A banner outside the Monarch Building on Fourth Street, the future home of Northern Kentucky’s law firm, DBL Law.
Don’t listen to us, let the business executives explain
COVINGTON, Ky. - With about 1,000 jobs announced in Covington since March 1 and a seemingly unending plethora of unique and high-profile economic development headlines recently, clearly something is catching the attention of big-time decision-makers and convincing them to invest in LoveTheCov.
What is it, exactly?
Four leading executives of high-profile companies that recently made the decision to relocate to or expand in the city were featured guests on a virtual panel discussion Thursday for the Covington Business Council’s July meeting.
They explained Covington’s appeal using phrases and words like “cool vibe” ... “welcoming attitude” ... “freshness” ... “vibrancy” ... “walkability” ... “support for businesses” ... “totally responsive” ... and “community.”
To Covington Economic Development Director Tom West, those words were the proverbial music to his ears.
“My department can promote the heck out of all the great reasons why Covington is a great place to do business, but I think when you hear the CEOs of companies that have actually made the move, invested the money, and put down roots here talk about why it was a great decision, that has more street cred and means way more to those considering a move here,” West said.
As the City prepares to make several more high-profile announcements in the coming weeks and continues to take steps to improve its business climate - including tweaking its package of incentives, expanding Wi-Fi access, and adopting a radically more user friendly approach to zoning - leaders in Covington want to amplify the voices of those executives.
Northern Kentucky’s largest law firm is moving close to 80 employees from a suburban location to the Monarch Building on Fourth Street in Covington once the $11.3 million renovation and expansion of that historic structure is finished. See release, HERE
Said Bob Hoffer, managing partner: “When we look at the vibrancy in Covington right now ... it’s kind of an avalanche of everyone wants to be there, and we do too. ... All of our employees are excited by the opportunity, the freshness ... We’re all in (on Covington). ... (The 26 partners made the decision based on) what’s going to be best for our clients, short and long term, and what’s going to help us attract talent.”
Hilltop Basic Resources
The Tristate’s leading supplier of construction materials is moving its corporate headquarters from Cincinnati to RiverCenter I, including its C-suite executives, accounting, finance, human resources and IT departments, likely by the end of August. See release, HERE
Said Kevin Sheehan, president: “We were met with nothing but open arms by everyone we dealt with in Covington and Northern Kentucky. ... Our employees are very excited about going across the river ... There’s a vibrancy over in Covington with all the development there. ... I’ve spent a lot of time running through, walking through, and eating in establishments in Covington. ... The biggest difference was the extent to which we actually felt very welcomed over in Covington. I mean that across the board with everybody we dealt with.”
The company - which employs innovative assessment, management, and communications technologies to help clients hire high-profile talent - moved its corporate headquarters from Pennsylvania to RiverCenter I, arriving June 1. For a release about Gentis and others, see HERE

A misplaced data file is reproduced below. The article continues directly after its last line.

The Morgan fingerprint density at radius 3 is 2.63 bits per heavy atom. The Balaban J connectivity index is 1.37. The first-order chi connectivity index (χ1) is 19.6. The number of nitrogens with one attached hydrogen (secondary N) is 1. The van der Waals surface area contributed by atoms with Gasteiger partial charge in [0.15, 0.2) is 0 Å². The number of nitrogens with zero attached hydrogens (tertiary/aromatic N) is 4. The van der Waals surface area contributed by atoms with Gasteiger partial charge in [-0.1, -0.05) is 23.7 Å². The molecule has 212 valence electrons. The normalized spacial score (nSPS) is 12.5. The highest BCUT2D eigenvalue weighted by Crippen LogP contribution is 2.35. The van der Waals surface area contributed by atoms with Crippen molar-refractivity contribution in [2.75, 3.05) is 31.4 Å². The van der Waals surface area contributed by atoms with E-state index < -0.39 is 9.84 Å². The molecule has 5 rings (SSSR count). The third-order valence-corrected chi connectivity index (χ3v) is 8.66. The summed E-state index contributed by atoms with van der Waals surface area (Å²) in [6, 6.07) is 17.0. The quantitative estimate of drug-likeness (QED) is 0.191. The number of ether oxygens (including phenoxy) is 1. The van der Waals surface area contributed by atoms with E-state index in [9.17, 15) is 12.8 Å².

Said Tom Flessor, COO: “From day 1, it’s been hectic - everyone’s been so welcoming, it’s just turned our business into an accelerated mode we did not expect so quickly. ... Covington’s got a more open, welcoming feel. We’ve got everything pretty much within walking distance of our office. I just can’t see how we could have done better anywhere else. It’s just been a great move for us. Wish we’d done it even sooner.”
The fast-growing technology engineering firm decided to stay in Covington but relocate to a bigger space in RiverCenter I as it prepares to triple its workforce. For a release about STEP CG and others, see HERE
Said Ed Walton, CEO: “We looked upriver, downriver and across the river, met with a lot of folks, toured a lot of properties. ... At the end of the day, we chose Covington for a number of reasons and I really think it was the people ... the willingness to work with and support small businesses. We just felt a certain vibe. It’s a cool vibe. ... the overall community, the business climate, what’s happening - we just felt like Covington was the right fit, the right vibe. Quite honestly, it’s moving fast. They’re making things happen. ... When you get to meet the people, I think that’s what sets it apart. ... We’re big believers in community, and we’re big believers in where Covington is going.”
Courtesy of the Covington Business Council’s YouTube channel, the full video can be seen HERE
. Note that West gives a short summary of recent news in Covington starting at the 6:30 mark. The first business executive starts talking about Covington at 16:36.
The business council’s executive director, Pat Frew, said about 100 people watched the virtual discussion live and others have checked in since then. The CBC, which has over 400 members, holds monthly meetings (which used to be luncheons, before the pandemic).
He said this panel and its discussion was particularly important because it featured the business executives themselves.
“These guys are not getting paid to say nice things about their experiences in Covington,” Frew said. “Their enthusiasm about moving here speaks volumes about why they’re here. ... It’s amazing what’s going on in the city.”
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